To download your free copy of this article, visit the ANS Web Site now!  It is available at no charge while the article is being featured.

ANS is Featured Journal on Lippincott’s

The current issue of ANS, focusing on the timely topic of “Peace and Health” is the current featured journal on!  As a featured journal, all contents are available for free download until October 1!  Here is what says about ANS:

Advances in Nursing Science (ANS) is the most stimulating publication in nursing science and education today. ANS is 36-3 coverintellectually challenging, yet readable; innovative, yet scientifically sound; reliable research without the tedious, traditional hard science approach found in so many other journals.

This issue would not be possible if it were not for the scholarship of the nurses whose work focuses on this very important topic.  Here is  the Table of Contents:

Critical Cultural Competence

In the current, very timely “Editor’s Pick” article titled “Critical Cultural Competence for Culturally Diverse Workforces: Toward Equitable and Peaceful Health Care, Dr. Adel F. Almutairi and Dr. Patricia Rodney describe the concept of “critical cultural competence” as essential to peace and health.  In their analysis, they view peace as not only a political responsibility of the state, but also a sociocultural concept that is relevant to all human encounters, animated by the ideal of human dignity.  The basis for this perspective is described in the article as follows:

The theoretical underpinnings of the approach to critical  cultural competence that we articulate in this article is an extension of the findings from Almutairi’s doctoral research project, which was a qualitative exploration of the cultural competence of a multicultural nursing workforce in a tertiary hospital in Saudi Arabia.  The nursing workforce in that Saudi tertiary hospital includes nurses from more than 25 nationalities from different parts of the world who provide care to the indigenous people of Saudi Arabia. The findings in Almutairi’s doctoral research project explicated the complex nature of cultural and linguistic diversity during clinical encounters. He found that this diversity poses threats to the physical, psychological, emotional, spiritual, and cultural safety of nurses, patients, families, and their communities. Such threats are caused by the increased potential for cultural clashes, negative attitude, and misunderstandings related to both communication and behavior. (p. 203)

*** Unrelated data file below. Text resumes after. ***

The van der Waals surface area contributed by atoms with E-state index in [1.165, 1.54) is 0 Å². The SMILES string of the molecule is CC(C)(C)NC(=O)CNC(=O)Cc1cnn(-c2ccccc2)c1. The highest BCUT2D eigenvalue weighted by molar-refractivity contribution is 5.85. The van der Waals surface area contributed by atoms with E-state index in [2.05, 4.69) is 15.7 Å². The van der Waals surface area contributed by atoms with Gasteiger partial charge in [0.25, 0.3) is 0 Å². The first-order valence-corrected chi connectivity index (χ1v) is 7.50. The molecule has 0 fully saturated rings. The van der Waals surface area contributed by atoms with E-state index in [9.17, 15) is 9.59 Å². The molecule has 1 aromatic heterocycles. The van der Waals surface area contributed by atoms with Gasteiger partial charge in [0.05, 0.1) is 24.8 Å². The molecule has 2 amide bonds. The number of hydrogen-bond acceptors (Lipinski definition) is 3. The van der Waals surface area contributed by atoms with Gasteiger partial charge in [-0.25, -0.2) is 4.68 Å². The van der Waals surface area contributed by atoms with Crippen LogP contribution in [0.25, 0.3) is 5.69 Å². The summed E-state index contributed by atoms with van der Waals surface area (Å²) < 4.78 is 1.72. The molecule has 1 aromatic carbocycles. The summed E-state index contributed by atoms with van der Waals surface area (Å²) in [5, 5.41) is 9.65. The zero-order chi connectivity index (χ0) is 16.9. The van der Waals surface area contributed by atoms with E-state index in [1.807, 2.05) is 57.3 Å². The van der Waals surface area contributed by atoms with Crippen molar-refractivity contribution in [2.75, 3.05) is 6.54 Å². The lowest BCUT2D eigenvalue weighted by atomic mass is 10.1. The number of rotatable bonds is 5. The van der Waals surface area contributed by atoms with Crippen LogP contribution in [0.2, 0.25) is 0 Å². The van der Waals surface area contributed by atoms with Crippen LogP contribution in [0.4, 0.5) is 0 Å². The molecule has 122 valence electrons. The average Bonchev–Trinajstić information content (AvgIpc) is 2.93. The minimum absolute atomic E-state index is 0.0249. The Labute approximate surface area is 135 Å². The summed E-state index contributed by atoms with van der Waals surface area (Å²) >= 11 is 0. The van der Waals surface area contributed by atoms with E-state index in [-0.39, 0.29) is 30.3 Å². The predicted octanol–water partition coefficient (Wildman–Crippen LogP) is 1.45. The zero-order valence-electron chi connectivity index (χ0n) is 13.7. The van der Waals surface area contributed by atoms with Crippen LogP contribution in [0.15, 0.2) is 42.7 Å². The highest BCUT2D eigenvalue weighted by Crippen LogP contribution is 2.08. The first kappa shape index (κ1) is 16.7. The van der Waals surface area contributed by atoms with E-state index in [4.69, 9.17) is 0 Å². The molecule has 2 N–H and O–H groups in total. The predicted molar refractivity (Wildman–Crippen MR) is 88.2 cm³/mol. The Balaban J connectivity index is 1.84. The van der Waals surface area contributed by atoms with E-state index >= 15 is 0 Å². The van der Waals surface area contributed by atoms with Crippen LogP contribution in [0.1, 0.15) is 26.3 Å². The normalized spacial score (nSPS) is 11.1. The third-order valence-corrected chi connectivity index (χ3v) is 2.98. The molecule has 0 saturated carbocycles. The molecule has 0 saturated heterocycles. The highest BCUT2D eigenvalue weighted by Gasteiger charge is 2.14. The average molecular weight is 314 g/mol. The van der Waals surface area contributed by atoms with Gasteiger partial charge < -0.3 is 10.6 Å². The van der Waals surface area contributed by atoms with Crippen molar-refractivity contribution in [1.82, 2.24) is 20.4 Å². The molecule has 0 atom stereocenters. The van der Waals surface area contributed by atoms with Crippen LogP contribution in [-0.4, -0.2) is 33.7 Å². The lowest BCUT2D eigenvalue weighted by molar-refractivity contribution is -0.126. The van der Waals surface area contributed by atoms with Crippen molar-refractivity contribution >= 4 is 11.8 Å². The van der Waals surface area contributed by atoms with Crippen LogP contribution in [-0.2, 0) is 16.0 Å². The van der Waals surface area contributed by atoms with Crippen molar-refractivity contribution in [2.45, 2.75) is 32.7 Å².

Using evidence from Dr. Almutairi’s research, they present an analysis of the challenges of working in a multicultural environment, as well globe300as insights that can lead to peace in health care delivery.  They conclude:

 In this article, we have argued that because of its foundations in postcolonial theory and cultural safety—as well as its operationalization through critical awareness, critical knowledge, critical skills, and empowerment—critical cultural competence offers an action orientation from which to enact our shared responsibility and address structural injustices. It is our conviction that as a nursing profession we are well positioned to look toward the future and share responsibility locally, nationally, and globally to foster equitable and peaceful heath care. (p. 209)

I hope that ANS readers will find this message relevant, will share this work broadly, and will join the challenge to foster equitable and peaceful health care.  To download your copy of the article at no cost, visit the ANS web site now!


Update on Future Issue Topics!

We  have added a new issue topic for ANS 37:3 – Health Equities!  Here is our complete list of future topics; follow the links for the issue topics to see a description of the kinds of manuscripts we are seeking for each.

36:3 – Peace & Health – September 2013
Manuscript Due Date – January 15, 2013

36:4 – Innovations in Health Care Delivery – December 2013
Manuscript Due Date – April 15, 2013

37:1 – Emerging Theories for Practice – March 2014
Manuscript Due Date – July 15, 2013

37:2 – Relationships & Health – June 2014
Manuscript Due Date – October 15, 2013

37:3 – Health Equities – September 2014
Manuscript Due Date – January 15, 2014